The first time I read through this situation, though, the play that immediately came to mind was to let the Flowstone Slide resolve, and race his Warhammer and Kavu Climber with my Wind Drake by using my Boomerang on his Warhammer when he equips it and attacks. I had to think about it for a minute to find a better play, but I knew there was one because Ted wouldn’t send me a problem this simple. After some consideration, I realized that the Master Decoy can handle the Warhammered Climber more effectively than the one-shot use of Boomerang, and gives me another threat to win with in case he draws removal for the Wind Drake.
My thought when I first looked at this scenario was that you want to control the Warhammer, and the most efficient way of doing that is to keep the Decoy in play, so that’s when I decided to bounce boy target.
This is Johan’s scenario, and he ended up losing this game by making a play that Anton mentions. Instead of bouncing the Decoy, Johan popped the Windreader into his hand and decided to race, but ended up losing when his opponent drew Giant Spider off the Kavu Climber, effectively locking down the board with a hefty blocker and lifegain to boot. In a way, it’s nice to see a player of Johan’s caliber (meaning Pro Tour Top 8 in Limited) "miss" this play (it’s really a judgment call), because it shows that how thin the margin for error can be, even for one of the best Euro drafters out there. Magic is hard, and everyone goes through awful streaks – keep your chin up and keep searching for the best play, and you are bound to do better eventually.
I hope you have enjoyed this article as much (or more) than the first one in the series. Instead of pure puzzles like last time, this installment attempts to capture some judgment calls in the game and then pick the brains of some of the finest Limited players around to see what they are thinking when they have to choose among options like those listed above. This is exactly what I was originally hoping we could accomplish with this, and something I hope to continue doing in the future, though I expect the scenarios to be a mix of puzzles and judgments for the foreseeable future.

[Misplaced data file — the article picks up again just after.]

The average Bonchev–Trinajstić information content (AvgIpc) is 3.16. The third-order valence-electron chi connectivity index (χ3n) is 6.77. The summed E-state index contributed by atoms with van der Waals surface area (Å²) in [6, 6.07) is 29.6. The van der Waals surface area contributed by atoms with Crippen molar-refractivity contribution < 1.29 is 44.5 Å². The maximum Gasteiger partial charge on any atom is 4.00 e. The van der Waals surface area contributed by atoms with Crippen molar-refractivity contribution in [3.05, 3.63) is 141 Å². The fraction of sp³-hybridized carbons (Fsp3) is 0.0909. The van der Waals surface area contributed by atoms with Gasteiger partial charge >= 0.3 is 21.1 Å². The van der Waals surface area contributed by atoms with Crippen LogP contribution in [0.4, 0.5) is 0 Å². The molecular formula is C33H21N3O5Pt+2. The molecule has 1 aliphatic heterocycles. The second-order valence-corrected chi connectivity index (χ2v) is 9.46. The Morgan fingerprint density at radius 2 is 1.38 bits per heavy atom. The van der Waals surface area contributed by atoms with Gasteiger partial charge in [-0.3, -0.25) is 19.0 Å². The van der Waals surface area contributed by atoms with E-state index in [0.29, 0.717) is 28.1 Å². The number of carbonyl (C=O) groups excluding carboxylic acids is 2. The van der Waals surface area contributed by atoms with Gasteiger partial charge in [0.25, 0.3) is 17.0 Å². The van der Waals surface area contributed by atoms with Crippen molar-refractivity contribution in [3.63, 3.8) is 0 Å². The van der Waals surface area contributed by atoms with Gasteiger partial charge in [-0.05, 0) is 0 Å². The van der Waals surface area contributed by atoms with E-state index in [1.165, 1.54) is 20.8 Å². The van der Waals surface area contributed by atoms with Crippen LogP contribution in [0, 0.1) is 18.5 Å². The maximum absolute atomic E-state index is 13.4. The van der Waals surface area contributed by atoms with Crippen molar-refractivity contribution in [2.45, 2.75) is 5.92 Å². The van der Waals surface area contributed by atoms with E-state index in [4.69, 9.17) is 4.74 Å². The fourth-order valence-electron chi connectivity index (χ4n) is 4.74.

I also wanted to take a brief moment to thank everyone who commented on Volume 1, both via the forums and through e-mail. I don’t often have time to answer things as I should these days, but your thoughts and input are valuable to this and all the writing I do. If you have a good scenario that you think we should take a look at, please send it along and I’ll consider it for next time. Even if you don’t have specifics, any sort of theory or concepts you would like to see investigated would be useful.
That’s it for this edition of Thinking It Through. Maybe next time we can get some Dissension cards in the mix. In the meantime, work on outsmarting your opponents without outsmarting yourself in the process.
Teddy Card Game
* Alright fine, maybe your new favorite is BDM’s series instead…
** And every bit of its success is due to the guys answering the questions. Give Anton, Mike, and Richie all the love in the forums – without them this article wouldn’t exist.